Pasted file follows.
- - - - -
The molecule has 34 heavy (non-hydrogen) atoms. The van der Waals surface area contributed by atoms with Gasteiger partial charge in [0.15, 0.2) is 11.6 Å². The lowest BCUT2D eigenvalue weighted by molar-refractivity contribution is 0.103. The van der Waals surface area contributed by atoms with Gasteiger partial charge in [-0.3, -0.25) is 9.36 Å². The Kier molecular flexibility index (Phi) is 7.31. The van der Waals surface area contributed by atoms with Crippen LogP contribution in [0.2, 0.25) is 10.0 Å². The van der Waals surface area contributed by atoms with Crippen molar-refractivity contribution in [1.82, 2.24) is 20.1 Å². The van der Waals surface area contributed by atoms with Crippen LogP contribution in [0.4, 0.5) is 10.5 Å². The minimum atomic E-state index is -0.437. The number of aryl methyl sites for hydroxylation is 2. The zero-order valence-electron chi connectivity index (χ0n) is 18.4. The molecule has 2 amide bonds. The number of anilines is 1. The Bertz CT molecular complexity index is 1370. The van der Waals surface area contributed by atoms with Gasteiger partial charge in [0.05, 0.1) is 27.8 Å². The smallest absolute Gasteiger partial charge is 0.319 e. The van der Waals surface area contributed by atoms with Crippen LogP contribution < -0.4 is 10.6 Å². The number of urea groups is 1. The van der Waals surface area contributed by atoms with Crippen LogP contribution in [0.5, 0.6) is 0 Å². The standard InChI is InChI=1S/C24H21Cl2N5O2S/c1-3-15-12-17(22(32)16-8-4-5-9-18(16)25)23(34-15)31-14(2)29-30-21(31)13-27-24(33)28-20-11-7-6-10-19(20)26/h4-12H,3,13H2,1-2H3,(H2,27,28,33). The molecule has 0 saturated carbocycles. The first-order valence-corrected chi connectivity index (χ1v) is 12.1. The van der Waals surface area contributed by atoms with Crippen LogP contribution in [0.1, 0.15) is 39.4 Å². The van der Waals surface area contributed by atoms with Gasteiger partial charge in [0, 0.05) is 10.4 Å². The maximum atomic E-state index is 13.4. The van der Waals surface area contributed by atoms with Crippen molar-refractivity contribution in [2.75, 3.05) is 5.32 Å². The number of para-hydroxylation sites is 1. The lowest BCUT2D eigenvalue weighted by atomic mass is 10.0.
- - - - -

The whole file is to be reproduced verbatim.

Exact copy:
The molecule has 34 heavy (non-hydrogen) atoms. The van der Waals surface area contributed by atoms with Gasteiger partial charge in [0.15, 0.2) is 11.6 Å². The lowest BCUT2D eigenvalue weighted by molar-refractivity contribution is 0.103. The van der Waals surface area contributed by atoms with Gasteiger partial charge in [-0.3, -0.25) is 9.36 Å². The Kier molecular flexibility index (Phi) is 7.31. The van der Waals surface area contributed by atoms with Crippen LogP contribution in [0.2, 0.25) is 10.0 Å². The van der Waals surface area contributed by atoms with Crippen molar-refractivity contribution in [1.82, 2.24) is 20.1 Å². The van der Waals surface area contributed by atoms with Crippen LogP contribution in [0.4, 0.5) is 10.5 Å². The minimum atomic E-state index is -0.437. The number of aryl methyl sites for hydroxylation is 2. The zero-order valence-electron chi connectivity index (χ0n) is 18.4. The molecule has 2 amide bonds. The number of anilines is 1. The Bertz CT molecular complexity index is 1370. The van der Waals surface area contributed by atoms with Gasteiger partial charge in [0.05, 0.1) is 27.8 Å². The smallest absolute Gasteiger partial charge is 0.319 e. The van der Waals surface area contributed by atoms with Crippen LogP contribution < -0.4 is 10.6 Å². The number of urea groups is 1. The van der Waals surface area contributed by atoms with Crippen LogP contribution in [0.5, 0.6) is 0 Å². The standard InChI is InChI=1S/C24H21Cl2N5O2S/c1-3-15-12-17(22(32)16-8-4-5-9-18(16)25)23(34-15)31-14(2)29-30-21(31)13-27-24(33)28-20-11-7-6-10-19(20)26/h4-12H,3,13H2,1-2H3,(H2,27,28,33). The molecule has 0 saturated carbocycles. The first-order valence-corrected chi connectivity index (χ1v) is 12.1. The van der Waals surface area contributed by atoms with Crippen LogP contribution in [0.1, 0.15) is 39.4 Å². The van der Waals surface area contributed by atoms with Gasteiger partial charge in [0, 0.05) is 10.4 Å². The maximum atomic E-state index is 13.4. The van der Waals surface area contributed by atoms with Crippen molar-refractivity contribution in [2.75, 3.05) is 5.32 Å². The number of para-hydroxylation sites is 1. The lowest BCUT2D eigenvalue weighted by atomic mass is 10.0.